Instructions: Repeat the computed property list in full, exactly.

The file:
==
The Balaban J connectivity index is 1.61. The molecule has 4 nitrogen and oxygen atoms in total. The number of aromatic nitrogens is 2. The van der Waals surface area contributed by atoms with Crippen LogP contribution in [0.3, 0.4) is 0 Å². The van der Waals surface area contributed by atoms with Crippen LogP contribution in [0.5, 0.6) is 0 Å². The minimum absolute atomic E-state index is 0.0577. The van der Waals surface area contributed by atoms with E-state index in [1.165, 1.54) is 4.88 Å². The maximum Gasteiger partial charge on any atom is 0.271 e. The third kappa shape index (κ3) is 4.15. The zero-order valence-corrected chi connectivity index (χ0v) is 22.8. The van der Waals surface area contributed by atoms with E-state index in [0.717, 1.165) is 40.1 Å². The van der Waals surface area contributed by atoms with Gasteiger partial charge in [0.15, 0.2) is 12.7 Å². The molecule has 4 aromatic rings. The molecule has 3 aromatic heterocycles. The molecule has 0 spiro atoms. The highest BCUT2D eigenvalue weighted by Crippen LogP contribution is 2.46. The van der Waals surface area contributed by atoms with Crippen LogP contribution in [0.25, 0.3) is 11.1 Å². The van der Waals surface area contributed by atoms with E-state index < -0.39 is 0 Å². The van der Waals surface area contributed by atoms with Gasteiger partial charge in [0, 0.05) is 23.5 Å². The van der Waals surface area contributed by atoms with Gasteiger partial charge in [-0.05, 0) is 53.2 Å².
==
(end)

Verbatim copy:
The Balaban J connectivity index is 1.61. The molecule has 4 nitrogen and oxygen atoms in total. The number of aromatic nitrogens is 2. The van der Waals surface area contributed by atoms with Crippen LogP contribution in [0.3, 0.4) is 0 Å². The van der Waals surface area contributed by atoms with Crippen LogP contribution in [0.5, 0.6) is 0 Å². The minimum absolute atomic E-state index is 0.0577. The van der Waals surface area contributed by atoms with E-state index in [1.165, 1.54) is 4.88 Å². The maximum Gasteiger partial charge on any atom is 0.271 e. The third kappa shape index (κ3) is 4.15. The zero-order valence-corrected chi connectivity index (χ0v) is 22.8. The van der Waals surface area contributed by atoms with E-state index in [0.717, 1.165) is 40.1 Å². The van der Waals surface area contributed by atoms with Gasteiger partial charge in [0.15, 0.2) is 12.7 Å². The molecule has 4 aromatic rings. The molecule has 3 aromatic heterocycles. The molecule has 0 spiro atoms. The highest BCUT2D eigenvalue weighted by Crippen LogP contribution is 2.46. The van der Waals surface area contributed by atoms with Crippen LogP contribution in [0.25, 0.3) is 11.1 Å². The van der Waals surface area contributed by atoms with E-state index < -0.39 is 0 Å². The van der Waals surface area contributed by atoms with Gasteiger partial charge in [0, 0.05) is 23.5 Å². The van der Waals surface area contributed by atoms with Gasteiger partial charge in [-0.05, 0) is 53.2 Å².